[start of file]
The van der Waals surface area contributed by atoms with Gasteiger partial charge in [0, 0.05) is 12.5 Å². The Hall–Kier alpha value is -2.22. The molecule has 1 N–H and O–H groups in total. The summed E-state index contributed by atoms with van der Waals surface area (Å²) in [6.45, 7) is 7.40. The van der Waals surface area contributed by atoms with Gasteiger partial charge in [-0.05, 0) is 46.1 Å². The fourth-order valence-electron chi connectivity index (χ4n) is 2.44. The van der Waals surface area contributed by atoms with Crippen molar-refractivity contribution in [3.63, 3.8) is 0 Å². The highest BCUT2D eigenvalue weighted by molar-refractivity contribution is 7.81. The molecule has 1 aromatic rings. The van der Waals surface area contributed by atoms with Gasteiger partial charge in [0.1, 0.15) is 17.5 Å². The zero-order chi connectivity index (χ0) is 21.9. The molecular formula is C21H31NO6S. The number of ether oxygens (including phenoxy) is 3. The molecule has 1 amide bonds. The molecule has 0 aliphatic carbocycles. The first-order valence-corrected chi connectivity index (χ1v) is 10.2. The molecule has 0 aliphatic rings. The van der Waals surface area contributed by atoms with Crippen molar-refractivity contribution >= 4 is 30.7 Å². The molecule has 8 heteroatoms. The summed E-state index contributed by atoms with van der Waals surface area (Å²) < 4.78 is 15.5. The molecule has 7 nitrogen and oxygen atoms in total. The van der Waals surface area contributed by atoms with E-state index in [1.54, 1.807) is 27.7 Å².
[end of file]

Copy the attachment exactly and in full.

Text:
The van der Waals surface area contributed by atoms with Gasteiger partial charge in [0, 0.05) is 12.5 Å². The Hall–Kier alpha value is -2.22. The molecule has 1 N–H and O–H groups in total. The summed E-state index contributed by atoms with van der Waals surface area (Å²) in [6.45, 7) is 7.40. The van der Waals surface area contributed by atoms with Gasteiger partial charge in [-0.05, 0) is 46.1 Å². The fourth-order valence-electron chi connectivity index (χ4n) is 2.44. The van der Waals surface area contributed by atoms with Crippen molar-refractivity contribution in [3.63, 3.8) is 0 Å². The highest BCUT2D eigenvalue weighted by molar-refractivity contribution is 7.81. The molecule has 1 aromatic rings. The van der Waals surface area contributed by atoms with Gasteiger partial charge in [0.1, 0.15) is 17.5 Å². The zero-order chi connectivity index (χ0) is 21.9. The molecular formula is C21H31NO6S. The number of ether oxygens (including phenoxy) is 3. The molecule has 1 amide bonds. The molecule has 0 aliphatic carbocycles. The first-order valence-corrected chi connectivity index (χ1v) is 10.2. The molecule has 0 aliphatic rings. The van der Waals surface area contributed by atoms with Crippen molar-refractivity contribution >= 4 is 30.7 Å². The molecule has 8 heteroatoms. The summed E-state index contributed by atoms with van der Waals surface area (Å²) < 4.78 is 15.5. The molecule has 7 nitrogen and oxygen atoms in total. The van der Waals surface area contributed by atoms with E-state index in [1.54, 1.807) is 27.7 Å².